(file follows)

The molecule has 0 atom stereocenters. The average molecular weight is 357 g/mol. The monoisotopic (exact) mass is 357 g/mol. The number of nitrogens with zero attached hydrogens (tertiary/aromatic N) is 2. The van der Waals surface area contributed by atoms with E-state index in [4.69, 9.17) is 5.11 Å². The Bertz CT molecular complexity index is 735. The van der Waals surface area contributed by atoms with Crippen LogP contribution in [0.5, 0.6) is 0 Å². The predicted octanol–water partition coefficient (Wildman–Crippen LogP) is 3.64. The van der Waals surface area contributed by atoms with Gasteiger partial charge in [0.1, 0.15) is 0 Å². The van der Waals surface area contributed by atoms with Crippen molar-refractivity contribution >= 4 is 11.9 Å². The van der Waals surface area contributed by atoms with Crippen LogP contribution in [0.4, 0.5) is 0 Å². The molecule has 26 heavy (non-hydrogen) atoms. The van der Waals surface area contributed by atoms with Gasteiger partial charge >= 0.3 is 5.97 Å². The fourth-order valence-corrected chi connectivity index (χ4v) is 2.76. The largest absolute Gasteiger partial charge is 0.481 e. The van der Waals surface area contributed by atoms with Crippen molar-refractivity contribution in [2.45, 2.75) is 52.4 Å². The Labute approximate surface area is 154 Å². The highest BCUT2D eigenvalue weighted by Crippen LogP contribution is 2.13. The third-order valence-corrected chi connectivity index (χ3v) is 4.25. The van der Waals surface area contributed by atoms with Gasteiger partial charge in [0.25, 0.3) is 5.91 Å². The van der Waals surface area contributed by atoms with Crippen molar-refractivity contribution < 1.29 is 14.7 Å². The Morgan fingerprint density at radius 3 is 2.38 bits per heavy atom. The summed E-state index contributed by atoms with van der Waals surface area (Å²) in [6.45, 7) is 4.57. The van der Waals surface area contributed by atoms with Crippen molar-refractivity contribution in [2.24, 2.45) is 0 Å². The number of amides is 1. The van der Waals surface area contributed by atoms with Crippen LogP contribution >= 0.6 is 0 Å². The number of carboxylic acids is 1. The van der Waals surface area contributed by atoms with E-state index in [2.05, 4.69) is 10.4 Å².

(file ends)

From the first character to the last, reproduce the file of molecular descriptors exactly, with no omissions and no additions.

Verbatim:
The molecule has 0 atom stereocenters. The average molecular weight is 357 g/mol. The monoisotopic (exact) mass is 357 g/mol. The number of nitrogens with zero attached hydrogens (tertiary/aromatic N) is 2. The van der Waals surface area contributed by atoms with E-state index in [4.69, 9.17) is 5.11 Å². The Bertz CT molecular complexity index is 735. The van der Waals surface area contributed by atoms with Crippen LogP contribution in [0.5, 0.6) is 0 Å². The predicted octanol–water partition coefficient (Wildman–Crippen LogP) is 3.64. The van der Waals surface area contributed by atoms with Gasteiger partial charge in [0.1, 0.15) is 0 Å². The van der Waals surface area contributed by atoms with Crippen molar-refractivity contribution >= 4 is 11.9 Å². The van der Waals surface area contributed by atoms with Crippen LogP contribution in [0.4, 0.5) is 0 Å². The molecule has 26 heavy (non-hydrogen) atoms. The van der Waals surface area contributed by atoms with Gasteiger partial charge >= 0.3 is 5.97 Å². The fourth-order valence-corrected chi connectivity index (χ4v) is 2.76. The largest absolute Gasteiger partial charge is 0.481 e. The van der Waals surface area contributed by atoms with Crippen molar-refractivity contribution in [2.45, 2.75) is 52.4 Å². The Labute approximate surface area is 154 Å². The highest BCUT2D eigenvalue weighted by Crippen LogP contribution is 2.13. The third-order valence-corrected chi connectivity index (χ3v) is 4.25. The van der Waals surface area contributed by atoms with Gasteiger partial charge in [0.25, 0.3) is 5.91 Å². The van der Waals surface area contributed by atoms with Crippen molar-refractivity contribution < 1.29 is 14.7 Å². The Morgan fingerprint density at radius 3 is 2.38 bits per heavy atom. The summed E-state index contributed by atoms with van der Waals surface area (Å²) in [6.45, 7) is 4.57. The van der Waals surface area contributed by atoms with Crippen molar-refractivity contribution in [2.24, 2.45) is 0 Å². The number of amides is 1. The van der Waals surface area contributed by atoms with Crippen LogP contribution >= 0.6 is 0 Å². The number of carboxylic acids is 1. The van der Waals surface area contributed by atoms with E-state index in [2.05, 4.69) is 10.4 Å².